Sunday, February 15, 2009

BRUSH LOVE <3: An in-depth look at my obsession



Too Faced

As the hair stylist in Sean Connery's 1996 film "The Rock" said, "No scissors? Did they tell Picasso 'no brush?'"...

I guess the saying "You can never have too much of a good thing" applies for my said situation. I am slowly building up my own makeup collection (which I believe is WAY too late for my age! Should have started at 16!) which is composed of my favorite brands: Smashbox (personal fave), The Body Shop, MAC, Max Factor, Too Faced, Philosophy and (hopefully) NARS. But from a very strange realization, I noticed that my splurge focuses on my investment on makeup brushes. I guess there's that search for the "ideal set" as most beauty bloggers rant about. I have at least 3 now: Suesh 5-Piece Set (my first), Smashbox Rapture Travel Set (the one I use most often...from my dad), and EcoTools 5-Piece Set (which will arrive soon). I have recently ordered the Too Faced Teddy Bear Hair Set from my uncle at Sephora Canada. Each product has their equal pros and cons, ranging from price, to material, to effectiveness when color and use is concerned. Call me hoarder and an idiot, but I'd stand by this obsession. As a pal of mine told me before, "at least it's not drugs!"

What's with the obsession? You could spend $60 on several sets of palettes and shadows! Why spend on the tools? Because if the tools suck, the colors on your face will suck too.

THE SEARCH ~ Have you found the Holy Grail of them all?

No. I haven't.

Reading reviews from other consumers helps me in choosing which to bite on with the limited resources that I have. For example, I like one brush from Shu Uemura, but then just one costs as much as an entire set of Too Faced Teddy Bear Hair. Some one would probably call me stupid for choosing Jarrod Blandino (I love you, Jarrod! You are a heavensent!) and his sexy brand over makeup genius Uemura. But based on my criteria and personal quirks (if you'd call it that), I'd choose Too Faced since it's synthetic and antibacterial, unlike those made of natural fibers. I get more for my money, as well as my undying love of animals.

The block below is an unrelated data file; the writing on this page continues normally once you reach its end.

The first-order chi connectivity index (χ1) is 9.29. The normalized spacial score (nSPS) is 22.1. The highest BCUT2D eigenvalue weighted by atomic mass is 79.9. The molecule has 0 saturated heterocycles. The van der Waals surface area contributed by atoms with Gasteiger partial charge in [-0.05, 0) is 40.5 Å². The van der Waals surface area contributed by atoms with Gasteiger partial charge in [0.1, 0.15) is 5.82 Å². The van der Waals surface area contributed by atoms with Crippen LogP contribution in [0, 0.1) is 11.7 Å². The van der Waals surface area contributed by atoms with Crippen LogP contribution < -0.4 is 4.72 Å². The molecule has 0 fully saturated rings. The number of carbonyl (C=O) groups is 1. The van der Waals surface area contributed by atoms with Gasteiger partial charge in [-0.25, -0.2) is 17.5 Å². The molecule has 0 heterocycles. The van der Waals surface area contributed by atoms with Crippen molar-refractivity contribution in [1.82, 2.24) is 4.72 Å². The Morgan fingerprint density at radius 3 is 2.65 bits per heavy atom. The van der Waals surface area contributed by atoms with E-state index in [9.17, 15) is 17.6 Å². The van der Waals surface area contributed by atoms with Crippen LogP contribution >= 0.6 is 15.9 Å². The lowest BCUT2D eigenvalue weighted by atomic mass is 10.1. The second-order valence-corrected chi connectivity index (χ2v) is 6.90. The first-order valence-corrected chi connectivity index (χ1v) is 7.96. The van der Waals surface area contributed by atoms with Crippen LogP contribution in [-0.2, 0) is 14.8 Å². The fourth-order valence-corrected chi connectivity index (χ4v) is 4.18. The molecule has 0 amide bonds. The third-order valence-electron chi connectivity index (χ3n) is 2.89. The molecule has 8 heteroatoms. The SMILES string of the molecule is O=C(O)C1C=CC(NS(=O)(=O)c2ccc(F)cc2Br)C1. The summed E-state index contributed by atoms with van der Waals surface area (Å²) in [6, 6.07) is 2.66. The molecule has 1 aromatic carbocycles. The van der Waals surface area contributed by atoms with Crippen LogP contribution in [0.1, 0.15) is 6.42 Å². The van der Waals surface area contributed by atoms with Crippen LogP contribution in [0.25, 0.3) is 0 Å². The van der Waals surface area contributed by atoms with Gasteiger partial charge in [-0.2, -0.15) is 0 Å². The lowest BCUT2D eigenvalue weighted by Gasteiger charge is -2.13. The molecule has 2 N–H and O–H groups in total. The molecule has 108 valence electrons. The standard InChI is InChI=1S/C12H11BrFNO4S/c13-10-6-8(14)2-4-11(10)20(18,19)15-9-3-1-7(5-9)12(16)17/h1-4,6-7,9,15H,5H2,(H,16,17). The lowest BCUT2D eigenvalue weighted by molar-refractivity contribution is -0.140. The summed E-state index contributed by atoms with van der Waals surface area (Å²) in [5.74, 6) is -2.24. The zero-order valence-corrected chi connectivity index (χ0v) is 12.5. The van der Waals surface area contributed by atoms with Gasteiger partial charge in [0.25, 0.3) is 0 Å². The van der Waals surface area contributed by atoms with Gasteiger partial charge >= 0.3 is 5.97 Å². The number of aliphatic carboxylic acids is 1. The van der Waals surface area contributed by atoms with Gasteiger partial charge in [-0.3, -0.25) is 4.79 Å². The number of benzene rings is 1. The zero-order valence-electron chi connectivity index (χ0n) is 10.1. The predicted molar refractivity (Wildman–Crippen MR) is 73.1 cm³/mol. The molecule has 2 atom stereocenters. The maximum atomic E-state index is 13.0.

Why spend on something high end when you can purchase a cheap brand from the department store? DON'T BE SO METICULOUS!

In my own twisted perspective, the material and composition of the item also sways my decision on splurge vs. save on brushes. As the article on Look Magazine's December 2008 issue says, the workings of an expensive, branded brush has an effect on how much color it deposits on your face. Also, for people like me who have sensitive skin, cheap brands that have natural hairs often scratch your skin, creating burrows where bacteria can deposit. So far, I've lived with natural hairs and the very subtle pain that comes with the scratching. Ouch.

People tend to have varying opinions on different products, depending on how it works for them. I may have a positive word for said set, but others may think otherwise. So until I try one prize at a time for myself, the quest shall continue.

Until then, ciao amore.

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